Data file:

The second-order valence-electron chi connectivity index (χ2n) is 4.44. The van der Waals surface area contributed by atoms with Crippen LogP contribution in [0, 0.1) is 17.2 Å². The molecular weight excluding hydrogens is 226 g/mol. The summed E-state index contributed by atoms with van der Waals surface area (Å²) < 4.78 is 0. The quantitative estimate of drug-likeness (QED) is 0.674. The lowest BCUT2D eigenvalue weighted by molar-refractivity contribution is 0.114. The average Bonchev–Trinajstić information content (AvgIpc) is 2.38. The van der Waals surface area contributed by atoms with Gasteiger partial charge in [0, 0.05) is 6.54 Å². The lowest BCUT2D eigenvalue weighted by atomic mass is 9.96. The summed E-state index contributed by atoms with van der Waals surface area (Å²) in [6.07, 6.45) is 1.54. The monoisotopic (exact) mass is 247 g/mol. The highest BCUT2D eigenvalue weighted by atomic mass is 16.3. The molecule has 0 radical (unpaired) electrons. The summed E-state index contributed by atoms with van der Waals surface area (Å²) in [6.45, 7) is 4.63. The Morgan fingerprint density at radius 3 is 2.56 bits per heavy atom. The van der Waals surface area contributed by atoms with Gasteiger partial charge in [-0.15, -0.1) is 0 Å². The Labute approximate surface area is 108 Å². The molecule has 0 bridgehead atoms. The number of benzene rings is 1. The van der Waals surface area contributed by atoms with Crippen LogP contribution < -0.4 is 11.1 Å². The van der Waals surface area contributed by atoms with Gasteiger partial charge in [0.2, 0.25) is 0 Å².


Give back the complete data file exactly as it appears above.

The second-order valence-electron chi connectivity index (χ2n) is 4.44. The van der Waals surface area contributed by atoms with Crippen LogP contribution in [0, 0.1) is 17.2 Å². The molecular weight excluding hydrogens is 226 g/mol. The summed E-state index contributed by atoms with van der Waals surface area (Å²) < 4.78 is 0. The quantitative estimate of drug-likeness (QED) is 0.674. The lowest BCUT2D eigenvalue weighted by molar-refractivity contribution is 0.114. The average Bonchev–Trinajstić information content (AvgIpc) is 2.38. The van der Waals surface area contributed by atoms with Gasteiger partial charge in [0, 0.05) is 6.54 Å². The lowest BCUT2D eigenvalue weighted by atomic mass is 9.96. The summed E-state index contributed by atoms with van der Waals surface area (Å²) in [6.07, 6.45) is 1.54. The monoisotopic (exact) mass is 247 g/mol. The highest BCUT2D eigenvalue weighted by atomic mass is 16.3. The molecule has 0 radical (unpaired) electrons. The summed E-state index contributed by atoms with van der Waals surface area (Å²) in [6.45, 7) is 4.63. The Morgan fingerprint density at radius 3 is 2.56 bits per heavy atom. The van der Waals surface area contributed by atoms with Gasteiger partial charge in [-0.15, -0.1) is 0 Å². The Labute approximate surface area is 108 Å². The molecule has 0 bridgehead atoms. The number of benzene rings is 1. The van der Waals surface area contributed by atoms with Crippen LogP contribution < -0.4 is 11.1 Å². The van der Waals surface area contributed by atoms with Gasteiger partial charge in [0.2, 0.25) is 0 Å².